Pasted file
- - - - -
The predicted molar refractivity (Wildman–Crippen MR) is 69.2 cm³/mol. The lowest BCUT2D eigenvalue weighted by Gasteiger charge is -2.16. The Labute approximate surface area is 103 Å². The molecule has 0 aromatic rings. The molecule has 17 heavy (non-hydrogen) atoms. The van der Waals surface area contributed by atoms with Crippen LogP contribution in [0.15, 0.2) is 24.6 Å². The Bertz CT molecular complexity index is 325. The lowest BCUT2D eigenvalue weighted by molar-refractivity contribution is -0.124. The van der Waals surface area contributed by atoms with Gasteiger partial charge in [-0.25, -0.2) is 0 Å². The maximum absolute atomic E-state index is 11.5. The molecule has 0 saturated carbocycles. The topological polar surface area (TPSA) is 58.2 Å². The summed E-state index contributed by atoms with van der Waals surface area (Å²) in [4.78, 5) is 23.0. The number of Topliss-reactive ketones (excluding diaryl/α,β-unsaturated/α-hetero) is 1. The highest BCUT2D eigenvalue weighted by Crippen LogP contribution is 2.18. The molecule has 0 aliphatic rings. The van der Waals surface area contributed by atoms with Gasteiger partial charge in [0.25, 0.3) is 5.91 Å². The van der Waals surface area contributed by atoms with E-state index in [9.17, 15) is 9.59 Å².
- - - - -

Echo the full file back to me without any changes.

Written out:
The predicted molar refractivity (Wildman–Crippen MR) is 69.2 cm³/mol. The lowest BCUT2D eigenvalue weighted by Gasteiger charge is -2.16. The Labute approximate surface area is 103 Å². The molecule has 0 aromatic rings. The molecule has 17 heavy (non-hydrogen) atoms. The van der Waals surface area contributed by atoms with Crippen LogP contribution in [0.15, 0.2) is 24.6 Å². The Bertz CT molecular complexity index is 325. The lowest BCUT2D eigenvalue weighted by molar-refractivity contribution is -0.124. The van der Waals surface area contributed by atoms with Gasteiger partial charge in [-0.25, -0.2) is 0 Å². The maximum absolute atomic E-state index is 11.5. The molecule has 0 saturated carbocycles. The topological polar surface area (TPSA) is 58.2 Å². The summed E-state index contributed by atoms with van der Waals surface area (Å²) in [4.78, 5) is 23.0. The number of Topliss-reactive ketones (excluding diaryl/α,β-unsaturated/α-hetero) is 1. The highest BCUT2D eigenvalue weighted by Crippen LogP contribution is 2.18. The molecule has 0 aliphatic rings. The van der Waals surface area contributed by atoms with Gasteiger partial charge in [0.25, 0.3) is 5.91 Å². The van der Waals surface area contributed by atoms with E-state index in [9.17, 15) is 9.59 Å².